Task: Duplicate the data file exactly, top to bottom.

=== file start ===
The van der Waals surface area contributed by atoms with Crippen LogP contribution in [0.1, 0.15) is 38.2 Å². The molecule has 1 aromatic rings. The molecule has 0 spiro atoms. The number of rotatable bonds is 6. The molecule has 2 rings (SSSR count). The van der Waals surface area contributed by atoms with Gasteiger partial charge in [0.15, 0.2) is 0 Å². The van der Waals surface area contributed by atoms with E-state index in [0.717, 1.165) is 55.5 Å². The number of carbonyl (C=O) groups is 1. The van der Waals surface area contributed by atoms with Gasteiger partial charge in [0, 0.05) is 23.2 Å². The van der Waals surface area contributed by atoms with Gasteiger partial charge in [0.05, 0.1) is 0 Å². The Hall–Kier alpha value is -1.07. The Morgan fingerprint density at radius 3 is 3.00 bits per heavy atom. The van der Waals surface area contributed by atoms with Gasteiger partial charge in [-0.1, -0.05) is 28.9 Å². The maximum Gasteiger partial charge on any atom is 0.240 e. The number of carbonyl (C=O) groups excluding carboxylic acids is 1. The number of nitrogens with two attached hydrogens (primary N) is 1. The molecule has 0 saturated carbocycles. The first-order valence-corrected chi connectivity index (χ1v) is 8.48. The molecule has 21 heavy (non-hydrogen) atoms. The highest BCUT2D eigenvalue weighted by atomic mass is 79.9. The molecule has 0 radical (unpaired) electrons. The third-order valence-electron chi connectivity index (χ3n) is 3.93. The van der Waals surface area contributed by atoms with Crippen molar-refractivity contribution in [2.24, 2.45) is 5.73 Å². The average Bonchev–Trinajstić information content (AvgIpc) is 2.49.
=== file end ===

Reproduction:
The van der Waals surface area contributed by atoms with Crippen LogP contribution in [0.1, 0.15) is 38.2 Å². The molecule has 1 aromatic rings. The molecule has 0 spiro atoms. The number of rotatable bonds is 6. The molecule has 2 rings (SSSR count). The van der Waals surface area contributed by atoms with Gasteiger partial charge in [0.15, 0.2) is 0 Å². The van der Waals surface area contributed by atoms with E-state index in [0.717, 1.165) is 55.5 Å². The number of carbonyl (C=O) groups is 1. The van der Waals surface area contributed by atoms with Gasteiger partial charge in [0, 0.05) is 23.2 Å². The van der Waals surface area contributed by atoms with Gasteiger partial charge in [0.05, 0.1) is 0 Å². The Hall–Kier alpha value is -1.07. The Morgan fingerprint density at radius 3 is 3.00 bits per heavy atom. The van der Waals surface area contributed by atoms with Gasteiger partial charge in [-0.1, -0.05) is 28.9 Å². The maximum Gasteiger partial charge on any atom is 0.240 e. The number of carbonyl (C=O) groups excluding carboxylic acids is 1. The number of nitrogens with two attached hydrogens (primary N) is 1. The molecule has 0 saturated carbocycles. The first-order valence-corrected chi connectivity index (χ1v) is 8.48. The molecule has 21 heavy (non-hydrogen) atoms. The highest BCUT2D eigenvalue weighted by atomic mass is 79.9. The molecule has 0 radical (unpaired) electrons. The third-order valence-electron chi connectivity index (χ3n) is 3.93. The van der Waals surface area contributed by atoms with Crippen molar-refractivity contribution in [2.24, 2.45) is 5.73 Å². The average Bonchev–Trinajstić information content (AvgIpc) is 2.49.